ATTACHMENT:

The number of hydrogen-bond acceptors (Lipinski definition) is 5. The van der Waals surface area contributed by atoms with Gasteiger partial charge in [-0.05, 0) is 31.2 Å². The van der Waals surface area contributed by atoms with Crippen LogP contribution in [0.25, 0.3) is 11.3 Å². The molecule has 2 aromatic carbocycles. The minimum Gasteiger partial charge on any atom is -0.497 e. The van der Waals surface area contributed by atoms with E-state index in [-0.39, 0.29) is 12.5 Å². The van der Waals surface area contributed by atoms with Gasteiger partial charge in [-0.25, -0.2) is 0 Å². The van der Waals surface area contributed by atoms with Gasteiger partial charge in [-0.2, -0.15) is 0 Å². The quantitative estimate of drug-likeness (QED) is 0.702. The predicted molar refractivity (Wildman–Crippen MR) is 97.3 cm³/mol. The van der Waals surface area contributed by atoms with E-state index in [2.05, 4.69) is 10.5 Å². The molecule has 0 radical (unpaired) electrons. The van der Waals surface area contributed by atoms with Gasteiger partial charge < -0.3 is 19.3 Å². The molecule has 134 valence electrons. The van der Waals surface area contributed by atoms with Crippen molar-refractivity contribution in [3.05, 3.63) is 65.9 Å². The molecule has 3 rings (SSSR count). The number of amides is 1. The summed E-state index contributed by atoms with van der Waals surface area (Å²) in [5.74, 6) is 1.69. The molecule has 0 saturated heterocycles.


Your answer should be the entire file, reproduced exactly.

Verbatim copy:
The number of hydrogen-bond acceptors (Lipinski definition) is 5. The van der Waals surface area contributed by atoms with Gasteiger partial charge in [-0.05, 0) is 31.2 Å². The van der Waals surface area contributed by atoms with Crippen LogP contribution in [0.25, 0.3) is 11.3 Å². The molecule has 2 aromatic carbocycles. The minimum Gasteiger partial charge on any atom is -0.497 e. The van der Waals surface area contributed by atoms with E-state index in [-0.39, 0.29) is 12.5 Å². The van der Waals surface area contributed by atoms with Gasteiger partial charge in [-0.25, -0.2) is 0 Å². The van der Waals surface area contributed by atoms with Gasteiger partial charge in [-0.2, -0.15) is 0 Å². The quantitative estimate of drug-likeness (QED) is 0.702. The predicted molar refractivity (Wildman–Crippen MR) is 97.3 cm³/mol. The van der Waals surface area contributed by atoms with E-state index in [2.05, 4.69) is 10.5 Å². The molecule has 0 radical (unpaired) electrons. The van der Waals surface area contributed by atoms with Gasteiger partial charge < -0.3 is 19.3 Å². The molecule has 134 valence electrons. The van der Waals surface area contributed by atoms with Crippen molar-refractivity contribution in [3.05, 3.63) is 65.9 Å². The molecule has 3 rings (SSSR count). The number of amides is 1. The summed E-state index contributed by atoms with van der Waals surface area (Å²) in [5.74, 6) is 1.69. The molecule has 0 saturated heterocycles.